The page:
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April 8, 2015


The remarkable variety of subject lines in scam emails always amazes us. While we are reasonably certain that most of the email scams targeting Americans are generated from one or two criminal gangs in Eastern Europe and Russia, we often wonder if these gangs hire Americans for their guidance with scam topics and language skills. Judge for yourself. Check out this small sampling of subject lines from scam emails we saw during the past week.

Never pay for roof repairs again

Protect and beautify your garage floor

Install a walk-in bath

Time magazine called this ipad product ingenious

Find the right Alcohol Rehab Center

How good is your 2014 score

Wondering what your score is?

Learn the Truth about looking younger

Anyone with bad eyesight needs to use these eye drops

Exciting legal breakthrough in Cannabis oil

11 Studies PROVING Saturated Fats and Salt are healthy

28 Day Meal Plan for Diabetics

Mom makes $7k a month from home

Its the ink and toner super sale

Buy peace of mind – Buy burial life insurance

Shop Wireless Home Monitoring Cameras

Simple solution to Hard boiled eggs

Quickly and simply train your dog

Equifax and Experian scores are delivered instantly

This Amazing Artist is revealing some big secrets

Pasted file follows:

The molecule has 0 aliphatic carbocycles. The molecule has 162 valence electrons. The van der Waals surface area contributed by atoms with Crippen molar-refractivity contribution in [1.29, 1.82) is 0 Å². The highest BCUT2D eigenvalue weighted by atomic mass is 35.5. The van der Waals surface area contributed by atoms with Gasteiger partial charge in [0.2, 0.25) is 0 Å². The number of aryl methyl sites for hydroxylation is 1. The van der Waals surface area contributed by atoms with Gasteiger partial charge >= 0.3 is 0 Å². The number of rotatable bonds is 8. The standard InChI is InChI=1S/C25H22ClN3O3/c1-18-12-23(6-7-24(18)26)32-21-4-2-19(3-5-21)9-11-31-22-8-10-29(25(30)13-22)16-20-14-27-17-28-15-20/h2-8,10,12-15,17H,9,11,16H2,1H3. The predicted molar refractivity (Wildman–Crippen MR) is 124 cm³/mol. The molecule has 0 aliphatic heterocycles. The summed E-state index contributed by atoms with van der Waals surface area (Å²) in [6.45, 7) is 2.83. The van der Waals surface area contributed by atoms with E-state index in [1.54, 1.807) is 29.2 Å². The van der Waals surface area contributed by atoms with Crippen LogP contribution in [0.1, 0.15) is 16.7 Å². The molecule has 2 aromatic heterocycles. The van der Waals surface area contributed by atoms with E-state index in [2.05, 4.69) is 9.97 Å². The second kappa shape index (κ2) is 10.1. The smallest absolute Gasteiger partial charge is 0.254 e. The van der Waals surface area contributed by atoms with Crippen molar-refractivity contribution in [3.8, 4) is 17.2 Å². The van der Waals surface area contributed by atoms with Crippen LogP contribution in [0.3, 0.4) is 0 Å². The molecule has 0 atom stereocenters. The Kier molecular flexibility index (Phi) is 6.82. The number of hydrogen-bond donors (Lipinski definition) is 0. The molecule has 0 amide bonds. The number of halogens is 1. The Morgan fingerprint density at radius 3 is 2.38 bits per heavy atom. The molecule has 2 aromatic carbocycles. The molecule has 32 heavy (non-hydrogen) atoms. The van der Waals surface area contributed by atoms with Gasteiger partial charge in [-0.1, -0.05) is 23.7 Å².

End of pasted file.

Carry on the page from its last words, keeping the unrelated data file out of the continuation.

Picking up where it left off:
Are you being cheated on?

Online Registered Nurse degrees – no enrolling

You now have $151 in Walmart Rewards

Say goodbye to your old fashioned garden hose

Get low auto insurance rates today

Reduce your stress and feel more relaxed

#1 Trick to prevent heart attacks

Get your Amazon gift card now

Pedophile Alert, Free Offender Search today only

Does typing on your ipad frustrate you

TDS strongly recommends that you never respond to randomly received emails, no matter how interested you might be in the topic or how legitimate they may seem. Here are two examples from the past week.


1-Reverse mortgage plans for seniors

2-Flight simulator -excellent game











Phish NETS:

This past week we saw a phishing email targeting American Express account holders that was very poorly crafted on the one hand, but carrying a very sophisticated and dangerous file on the other hand. Check out the email below. It seems to come from two different email addresses but neither is “” Keep in mind that an email from address with “American Express” before the @ symbol means nothing. Any child can create an email address and enter the name American Express as the owner of the email. In the email, the recipient is told about suspicious activity on his account but the email neither identifies the recipient or the account number.